THE IRIS VIRUS

The Gazette (Derwent Valley) - - FRONT PAGE - PENNY McLEOD

CHRIS Smith says he’s had “iris virus” for more than 40 years — since see­ing a black iris for the first time at a flower show.

“I fell in love with it and no one would tell me where to find one,” says Smith, who has since trans­formed his back­yard at Gretna into a field of irises.

“They were pro­tec­tive of where they got them from. Be­ing a col­lec­tor, I be­came in­ter­ested. There were so many colours. That’s when I got the iris virus.”

Smith grows more than 300 iris va­ri­eties from bulbs, which he swaps, trades and gives away to friends.

He’s also amassed a huge col­lec­tion of iris mem­o­ra­bilia, in­clud­ing vases, plates and pic­ture frames fea­tur­ing irises.

They can be found in stor­age boxes or in­side his home with his col­lec­tions of money boxes and wind-up toys.

“Tas­ma­nia is per­fect for grow­ing irises,” Smith says. “Ev­ery home should have them. There’s a va­ri­ety of colours, they’re easy to grow and they like cold win­ters and hot sum­mers.”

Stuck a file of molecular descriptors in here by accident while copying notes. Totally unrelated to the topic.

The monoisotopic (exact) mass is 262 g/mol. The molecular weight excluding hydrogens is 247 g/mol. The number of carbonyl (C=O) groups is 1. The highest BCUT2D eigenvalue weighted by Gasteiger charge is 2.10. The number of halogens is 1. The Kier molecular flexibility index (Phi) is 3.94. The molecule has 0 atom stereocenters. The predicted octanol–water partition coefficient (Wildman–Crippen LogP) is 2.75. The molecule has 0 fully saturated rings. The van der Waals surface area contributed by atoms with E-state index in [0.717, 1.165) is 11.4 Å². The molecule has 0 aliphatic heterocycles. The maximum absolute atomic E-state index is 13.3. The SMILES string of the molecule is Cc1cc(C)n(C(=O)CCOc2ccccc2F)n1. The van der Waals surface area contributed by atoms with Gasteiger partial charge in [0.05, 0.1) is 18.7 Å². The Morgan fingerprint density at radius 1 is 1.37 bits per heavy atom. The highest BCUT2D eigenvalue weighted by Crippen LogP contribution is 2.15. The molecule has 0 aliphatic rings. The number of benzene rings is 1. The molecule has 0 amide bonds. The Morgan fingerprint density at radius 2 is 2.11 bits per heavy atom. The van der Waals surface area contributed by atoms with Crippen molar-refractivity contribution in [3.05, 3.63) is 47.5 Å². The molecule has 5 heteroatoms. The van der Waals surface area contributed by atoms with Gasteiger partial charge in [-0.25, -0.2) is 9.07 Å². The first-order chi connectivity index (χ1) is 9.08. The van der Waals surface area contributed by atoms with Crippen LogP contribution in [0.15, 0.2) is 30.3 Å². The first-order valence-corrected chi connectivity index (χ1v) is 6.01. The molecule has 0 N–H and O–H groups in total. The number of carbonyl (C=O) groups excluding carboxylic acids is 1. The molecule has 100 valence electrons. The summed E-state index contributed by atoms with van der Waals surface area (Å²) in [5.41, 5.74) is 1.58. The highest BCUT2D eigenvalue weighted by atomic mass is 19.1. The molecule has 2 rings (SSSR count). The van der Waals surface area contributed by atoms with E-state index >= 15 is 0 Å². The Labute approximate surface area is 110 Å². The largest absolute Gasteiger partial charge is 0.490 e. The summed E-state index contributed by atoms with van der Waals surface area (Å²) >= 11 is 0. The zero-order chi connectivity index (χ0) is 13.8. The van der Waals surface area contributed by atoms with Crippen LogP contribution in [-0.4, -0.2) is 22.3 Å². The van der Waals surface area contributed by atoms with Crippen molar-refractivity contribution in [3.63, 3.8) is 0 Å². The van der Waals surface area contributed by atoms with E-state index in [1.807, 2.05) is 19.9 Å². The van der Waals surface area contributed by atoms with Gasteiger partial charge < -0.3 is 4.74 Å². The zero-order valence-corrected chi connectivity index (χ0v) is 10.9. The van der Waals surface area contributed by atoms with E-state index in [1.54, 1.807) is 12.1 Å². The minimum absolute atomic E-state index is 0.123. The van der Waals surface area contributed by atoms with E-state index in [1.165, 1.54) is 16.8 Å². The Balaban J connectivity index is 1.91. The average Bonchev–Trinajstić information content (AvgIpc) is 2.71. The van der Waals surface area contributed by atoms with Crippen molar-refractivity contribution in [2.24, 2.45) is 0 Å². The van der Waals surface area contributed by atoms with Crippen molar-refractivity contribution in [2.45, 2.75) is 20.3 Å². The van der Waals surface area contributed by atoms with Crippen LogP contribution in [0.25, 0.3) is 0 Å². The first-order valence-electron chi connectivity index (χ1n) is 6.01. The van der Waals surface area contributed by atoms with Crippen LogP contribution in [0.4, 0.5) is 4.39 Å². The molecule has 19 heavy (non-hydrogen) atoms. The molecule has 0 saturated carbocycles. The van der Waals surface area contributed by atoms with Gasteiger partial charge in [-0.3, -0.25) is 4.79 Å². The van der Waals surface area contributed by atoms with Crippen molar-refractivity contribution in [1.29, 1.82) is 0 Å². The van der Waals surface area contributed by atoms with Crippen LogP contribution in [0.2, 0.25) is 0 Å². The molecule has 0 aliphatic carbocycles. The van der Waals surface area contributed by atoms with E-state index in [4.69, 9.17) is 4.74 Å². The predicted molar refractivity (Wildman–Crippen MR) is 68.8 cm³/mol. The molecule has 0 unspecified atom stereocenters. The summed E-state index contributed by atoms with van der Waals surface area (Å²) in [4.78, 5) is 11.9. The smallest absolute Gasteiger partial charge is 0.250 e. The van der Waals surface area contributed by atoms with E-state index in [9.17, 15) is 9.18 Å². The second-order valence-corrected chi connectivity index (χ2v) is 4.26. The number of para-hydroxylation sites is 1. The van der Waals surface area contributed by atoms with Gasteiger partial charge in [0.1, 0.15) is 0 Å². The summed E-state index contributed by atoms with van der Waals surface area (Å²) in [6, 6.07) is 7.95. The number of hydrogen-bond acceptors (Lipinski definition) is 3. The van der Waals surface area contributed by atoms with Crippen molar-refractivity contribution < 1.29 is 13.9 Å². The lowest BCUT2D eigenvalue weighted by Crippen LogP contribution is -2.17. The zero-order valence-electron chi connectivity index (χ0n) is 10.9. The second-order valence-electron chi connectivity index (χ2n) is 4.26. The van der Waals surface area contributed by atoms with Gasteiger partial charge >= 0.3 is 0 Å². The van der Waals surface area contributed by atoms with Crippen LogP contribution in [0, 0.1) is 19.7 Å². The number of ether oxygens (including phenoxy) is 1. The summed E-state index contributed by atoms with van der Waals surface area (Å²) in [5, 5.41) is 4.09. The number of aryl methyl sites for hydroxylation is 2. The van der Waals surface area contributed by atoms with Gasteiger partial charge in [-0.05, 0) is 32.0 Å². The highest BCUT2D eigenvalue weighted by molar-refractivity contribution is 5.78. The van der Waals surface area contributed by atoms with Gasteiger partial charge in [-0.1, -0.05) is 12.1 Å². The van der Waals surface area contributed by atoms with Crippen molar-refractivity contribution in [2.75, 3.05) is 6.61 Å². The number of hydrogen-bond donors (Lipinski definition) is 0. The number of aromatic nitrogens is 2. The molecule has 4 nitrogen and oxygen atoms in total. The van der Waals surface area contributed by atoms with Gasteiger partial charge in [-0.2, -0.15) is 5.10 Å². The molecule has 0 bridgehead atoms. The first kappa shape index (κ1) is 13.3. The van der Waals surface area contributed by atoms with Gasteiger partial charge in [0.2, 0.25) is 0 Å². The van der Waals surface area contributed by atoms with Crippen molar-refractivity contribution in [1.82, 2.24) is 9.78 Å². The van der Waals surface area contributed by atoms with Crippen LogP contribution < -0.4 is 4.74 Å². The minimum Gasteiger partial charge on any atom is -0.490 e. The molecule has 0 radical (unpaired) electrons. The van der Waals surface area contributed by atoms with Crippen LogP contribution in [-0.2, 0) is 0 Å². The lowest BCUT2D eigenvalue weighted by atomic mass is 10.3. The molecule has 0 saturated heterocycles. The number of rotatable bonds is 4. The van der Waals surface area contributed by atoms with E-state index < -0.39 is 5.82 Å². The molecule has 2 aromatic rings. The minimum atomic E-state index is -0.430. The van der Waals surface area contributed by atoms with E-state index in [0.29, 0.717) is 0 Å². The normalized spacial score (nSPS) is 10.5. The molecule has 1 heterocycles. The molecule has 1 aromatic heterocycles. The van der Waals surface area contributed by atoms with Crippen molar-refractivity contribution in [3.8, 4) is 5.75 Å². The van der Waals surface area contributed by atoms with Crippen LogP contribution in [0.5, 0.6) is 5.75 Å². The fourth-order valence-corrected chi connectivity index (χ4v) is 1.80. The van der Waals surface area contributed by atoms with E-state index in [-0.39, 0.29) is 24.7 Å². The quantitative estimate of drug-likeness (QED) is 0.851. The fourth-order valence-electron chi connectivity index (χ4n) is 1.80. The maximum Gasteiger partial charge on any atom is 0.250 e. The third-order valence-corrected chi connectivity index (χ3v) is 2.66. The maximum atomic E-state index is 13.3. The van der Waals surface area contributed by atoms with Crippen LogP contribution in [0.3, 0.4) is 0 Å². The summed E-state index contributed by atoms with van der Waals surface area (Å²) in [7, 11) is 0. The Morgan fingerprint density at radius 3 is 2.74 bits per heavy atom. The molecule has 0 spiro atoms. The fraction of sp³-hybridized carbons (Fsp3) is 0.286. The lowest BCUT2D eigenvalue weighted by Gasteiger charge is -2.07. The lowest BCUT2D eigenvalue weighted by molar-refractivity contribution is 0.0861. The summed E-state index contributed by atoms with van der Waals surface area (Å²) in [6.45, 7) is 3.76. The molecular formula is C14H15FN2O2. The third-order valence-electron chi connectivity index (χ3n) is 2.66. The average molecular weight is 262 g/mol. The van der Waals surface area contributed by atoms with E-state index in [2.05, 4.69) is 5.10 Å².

He says his goal when he started gar­den­ing was to make his home more at­trac­tive.

“I bought a place be­tween two won­der­ful gar­dens and the house was de­plorable. I was so em­bar­rassed and thought I’d find out how to make it look nicer,” he says.

“I love what I’ve cre­ated. About two weeks ago you couldn’t see the ground, it was wall-to-wall colour. I’ve got known a lit­tle bit. Peo­ple come past and stop and back up to have a look around.

“I’ve just clicked over the 70 [years of age] mark. I do an hour a day in the gar­den just fid­dling and walk­ing around and mak­ing things nice.”

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